Display Fab Utilization Bouncing Back After Brief Q2 Slowdown
Display industry fab utilization slowed in Q2 but less than expected, and is improving in Q3, according to the latest release of DSCC’s , issued this week. In Q2 2020, total TFT input for all display makers was down 1% Q/Q and 2% Y/Y at 69.7 million square meters, but in the current Q3 2020 we expect total TFT input to increase 7% Q/Q and 7% Y/Y to 74.4 million square meters.
The report details capacity, TFT input, and utilization for every flat panel display fab in the industry, more than 100 fabs in all, and includes pivot tables to allow segmentation by supplier, country, TFT fab generation, backplane, frontplane, or substrate type. The report provides historical utilization back to Q1 2018 and a forecast by month for 2020.
Utilizations often start the year at low levels because of the Lunar New Year holiday, and this was the case in 2019 but not in 2020, as Q1 UTs were relatively robust despite the pandemic. The COVID-19 induced slowdown started in April, affecting all regions except Taiwan with particularly sharp slowdowns in Japan and Korea, as shown in the first chart here. Sharp’s Gen 10 fab in Sakai (actually Sakai Display Products, partly owned by Sharp) sustained relatively high utilization in Q1, but took a substantial reduction in utilization in April and May 2020, similar to their slowdown in Q1 2019, before recovering in June.
TFT Monthly Fab Utilization by Country, 2019-2020
A view of TFT input shows the extent that China has taken over the industry in just the last two years, and how this process is continuing in 2020. In Q1 2018, China represented 39% of total industry TFT input on an area basis, but by Q3 of 2019 China was larger than all other regions combined, and by the end of this year China will be nearly 60% of all industry TFT input.
Quarterly TFT Input by Country, 2018-2020
Looking at the picture by main application and display technology, we see that mobile OLED fabs are consistently run at much lower utilization than LCD fabs, this is largely driven by the low UT% at Samsung’s flexible OLED lines. In contrast, up until 2020 utilization of LGD’s OLED TV lines have been the highest UT% in the industry for any application, as LGD was effectively constrained by capacity before they have started to ramp capacity in their Gen 8.5 fab in Guangzhou, China. We start counting Guangzhou capacity in Q2 2020, which explains why the OLED TV UT% dropped last quarter, and while we see LGD’s OLED TV UT% recovering in the 2nd half, we expect that it will not reach its former high levels. With the additional capacity from Guangzhou, LGD’s OLED TV panel business is no longer capacity constrained, and because LCD TV panel prices have fallen to record low levels, the price gap between LCD and OLED has widened, and LGD is finding it difficult to sell higher volumes without panel price cuts.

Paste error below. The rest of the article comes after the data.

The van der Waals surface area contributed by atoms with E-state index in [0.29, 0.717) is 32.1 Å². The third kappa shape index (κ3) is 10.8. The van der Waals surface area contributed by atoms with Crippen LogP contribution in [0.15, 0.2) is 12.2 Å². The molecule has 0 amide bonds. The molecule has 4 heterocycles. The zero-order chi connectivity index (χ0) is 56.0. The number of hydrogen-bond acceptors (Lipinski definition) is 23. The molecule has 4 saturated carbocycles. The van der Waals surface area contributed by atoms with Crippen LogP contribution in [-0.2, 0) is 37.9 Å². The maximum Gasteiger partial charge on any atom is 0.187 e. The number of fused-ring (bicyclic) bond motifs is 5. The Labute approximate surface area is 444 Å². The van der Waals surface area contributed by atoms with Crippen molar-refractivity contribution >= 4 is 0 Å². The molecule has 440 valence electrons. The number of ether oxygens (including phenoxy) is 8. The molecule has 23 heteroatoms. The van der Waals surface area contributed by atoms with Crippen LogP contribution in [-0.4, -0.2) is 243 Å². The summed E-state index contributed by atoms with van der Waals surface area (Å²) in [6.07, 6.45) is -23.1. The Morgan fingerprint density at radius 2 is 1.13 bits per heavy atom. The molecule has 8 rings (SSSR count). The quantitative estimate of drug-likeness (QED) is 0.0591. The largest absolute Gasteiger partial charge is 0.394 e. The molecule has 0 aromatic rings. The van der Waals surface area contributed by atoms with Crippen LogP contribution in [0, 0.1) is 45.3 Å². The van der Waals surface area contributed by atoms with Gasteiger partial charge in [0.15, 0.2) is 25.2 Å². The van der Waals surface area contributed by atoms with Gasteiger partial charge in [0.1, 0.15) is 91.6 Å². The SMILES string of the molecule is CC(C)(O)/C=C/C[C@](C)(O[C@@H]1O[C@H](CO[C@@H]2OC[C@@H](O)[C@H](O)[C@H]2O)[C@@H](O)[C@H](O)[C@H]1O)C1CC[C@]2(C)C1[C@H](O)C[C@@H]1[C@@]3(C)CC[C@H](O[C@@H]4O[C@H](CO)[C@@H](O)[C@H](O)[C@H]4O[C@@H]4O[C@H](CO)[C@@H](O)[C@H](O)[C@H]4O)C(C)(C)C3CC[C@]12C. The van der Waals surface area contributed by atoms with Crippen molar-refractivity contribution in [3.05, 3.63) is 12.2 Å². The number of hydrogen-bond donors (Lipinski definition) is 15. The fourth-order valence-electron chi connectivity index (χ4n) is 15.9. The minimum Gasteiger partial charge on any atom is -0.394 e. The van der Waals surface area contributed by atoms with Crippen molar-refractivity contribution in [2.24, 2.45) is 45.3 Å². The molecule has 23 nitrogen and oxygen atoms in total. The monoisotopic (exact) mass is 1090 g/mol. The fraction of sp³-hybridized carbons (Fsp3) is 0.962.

UT% for flexible OLED has followed a consistent pattern in recent years, with utilization low in Q1 and rising to a peak in Q3 with a slowdown in Q4. Rigid OLED utilization has been one of the main casualties of the pandemic, as it has lost share in the mid-tier smartphone market to LTPS LCD. The chart of UT% by application view also makes clear that total industry utilization closely follows LCD TV UT%, since LCD still makes up 72% of total industry capacity.
Quarterly TFT Utilization by Display Technology, 2019-2020
A view of TFT input by Gen size shows the slow erosion of the once-dominant position of Gen 8.5, as the two Korean giants shut down some of their LCD capacity in this gen size to convert to OLED. As recently as Q1 2018, Gen 8.5 represented 55.5% of total industry input (and a slightly lower % of industry capacity), but by the end of this year that share will be reduced to 41%.
Quarterly TFT Input by Gen Size, 2018-2020
DSCC expected that the COVID-19 slowdown would be more severe in Q2 and would persist into Q3, but stronger TV sell thru in North America and China has alleviated industry fears of inventory build-up and supported LCD TV panel prices.
DSCC remains cautious about the overall level of display demand, with an eye on the economic fallout from the pandemic. The better-than-expected TV sales may continue or they may be cut short as one-time stimulus payments end and as the broader economic downturn hurts budgets. As a result, we are projecting a downturn in utilization in Q4 2020, as the current industry supply in Q3 is more than adequate to meet demand. In the year of the pandemic, though, we have been surprised before, and the fourth quarter is a long time away.